By Andreea Moore with notes from Tracy Creighton
pics by Tracy Creighton of Copperblue Photography and Design
*Clayton Linthicum performs at DoyleFest
DoyleFest was the brainchild of Eliza Doyle. It originally started as a way to celebrate her birthday with a slight twist. Doyle spent time working in Stanley Mission and other underserved communities in Northern Saskatchewan in 2019 and 2020. Doyle Fest being moved to a regional park allowed for a wider audience including families. Being more inclusive to families touches on the roots and base for the funds raised by the festival. The CAMP program developed by Doyle stands for Culture Arts Mentorship Program. It is a program that brings so much more than just music to the Community of Stanley Mission. With more funding and time the project is going to expand to other communities. This program has been granted funding by various grants and is partnership with SaskMusic and the Creative Saskatchewan Arts Board.
Doyle is a remarkable individual that one would and/or could easily mistake as a mythical figure of bluegrass legend. Doyle’s career spans decades and her work in the communities has truly inspired a momentum of positive action. In this post, post apocalyptic “mad max” style pandemic filled world we now occupy this positive momentum that Doyle has inspired has truly made an impact on the life of this journalist. The works of organizations such a GRC Saskatoon, GRC Regina , PHR and Out Saskatoon come to mind.
But what about the music is what you, the readers, are itching to hear. As with every year the lineup to Doyle fest is so screaming hot one could probably boil a kettle and make a press of 1.75L of smooth luxurious coffee. Blackstar is a trio that had their first official show together at the festival. Consisting of Melissa Kathleen, Terri Bear Linklater and Brenda Mcknight, Blackstar is a fantastic acoustic trio. Whist speaking to Kathleen she stated how amazingly welcoming everyone at the festival was, and how friendly everyone was. The set was about 30 minutes long and it went really great.
Kathleen plays a widely popular pop punk style, early 2000’s nostalgia that sparks joy as well as a fresh solo project. A lot of excitement and career momentum follows this artist; Doylefest just happened to just barely touch the surface. There happen to be two other projects that Kathleen is in the, both cover bands. One being a cover band of the Queen and the other being a cover band of Women of Rock. All and all Kathleen is a highly talented individual who is versatile, charismatic, enchanting and enlightened. One might say she lives on a higher plain of existence; the energy she radiates is just fantastic.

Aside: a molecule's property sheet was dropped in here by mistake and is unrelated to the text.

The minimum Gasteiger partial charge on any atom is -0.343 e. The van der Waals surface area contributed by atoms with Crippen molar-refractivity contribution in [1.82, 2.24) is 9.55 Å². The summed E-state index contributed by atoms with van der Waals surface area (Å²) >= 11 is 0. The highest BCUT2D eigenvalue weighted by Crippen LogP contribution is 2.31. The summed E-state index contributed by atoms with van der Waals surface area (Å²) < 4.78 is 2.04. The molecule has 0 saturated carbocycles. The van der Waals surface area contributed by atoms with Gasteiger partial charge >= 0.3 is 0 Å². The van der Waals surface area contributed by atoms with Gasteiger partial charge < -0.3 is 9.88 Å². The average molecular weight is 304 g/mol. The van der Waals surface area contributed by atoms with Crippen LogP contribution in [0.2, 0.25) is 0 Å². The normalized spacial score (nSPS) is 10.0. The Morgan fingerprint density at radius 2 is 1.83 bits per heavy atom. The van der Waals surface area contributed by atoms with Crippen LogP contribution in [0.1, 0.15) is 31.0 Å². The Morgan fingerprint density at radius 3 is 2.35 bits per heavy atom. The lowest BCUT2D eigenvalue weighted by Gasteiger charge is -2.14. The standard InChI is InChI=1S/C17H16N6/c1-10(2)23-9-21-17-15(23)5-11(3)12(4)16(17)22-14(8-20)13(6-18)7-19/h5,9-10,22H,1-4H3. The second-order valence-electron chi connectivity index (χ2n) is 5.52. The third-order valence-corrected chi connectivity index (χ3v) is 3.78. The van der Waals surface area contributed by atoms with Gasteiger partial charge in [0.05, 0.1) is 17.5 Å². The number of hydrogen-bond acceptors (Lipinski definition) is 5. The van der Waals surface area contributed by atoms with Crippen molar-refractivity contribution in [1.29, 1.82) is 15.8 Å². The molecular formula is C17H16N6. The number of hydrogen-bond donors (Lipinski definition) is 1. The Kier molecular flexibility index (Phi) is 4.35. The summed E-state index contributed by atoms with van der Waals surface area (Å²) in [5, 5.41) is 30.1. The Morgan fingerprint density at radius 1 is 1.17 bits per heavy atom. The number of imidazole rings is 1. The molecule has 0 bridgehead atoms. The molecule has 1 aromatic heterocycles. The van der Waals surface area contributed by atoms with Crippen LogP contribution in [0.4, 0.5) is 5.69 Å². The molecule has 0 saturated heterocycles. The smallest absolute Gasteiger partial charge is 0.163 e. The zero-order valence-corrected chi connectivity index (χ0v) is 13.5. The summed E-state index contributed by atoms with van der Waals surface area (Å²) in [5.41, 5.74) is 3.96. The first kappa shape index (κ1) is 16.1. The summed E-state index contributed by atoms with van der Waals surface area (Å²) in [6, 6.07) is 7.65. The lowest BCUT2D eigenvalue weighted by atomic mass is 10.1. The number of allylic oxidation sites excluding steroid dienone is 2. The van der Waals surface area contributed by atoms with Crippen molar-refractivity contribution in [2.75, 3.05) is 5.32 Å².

Beyond musical goals Kathleen is an avid advocate for animal rights and lives a plant based lifestyle, which gives this journalist more love, connection and admiration for this artist. These issues are of great importance, and go hand in hand with the growing climate change problem.
Another standout act that is notable is Clayton Linthicum, formerly of Clayton and Kacey fame. He was joined by his wife Lauren on fiddle. Later in the set Kacey joined as well so it was definitely a good time. Linthicum is known for a distinctly entrancing hypnotic quality. Combine that with an old-timey voice that seems to break the layers of being timeless and being post, post modern. Definitely worth a listen and checking out. The nostalgia factor is reminiscent of Carter and Cash and other earlier country legends that came before. Linthicum has been interacting with the CFCR fundraisers for as long as this writer can remember. Pair that with passion and long dedication to the craft of songwriting.
Standout performers of DoyleFest inspire community and are highly active in the scene. The Saskatchewan music community is strong, passionate and engaged in the communities around them. It seems that each Artist’s narrative is a reflection of not only the musical journey but the narrative that got them to that place. The causes that they support carry weight in their hearts and souls, and bury so deeply into their bones that they leech radioactive materials long after death.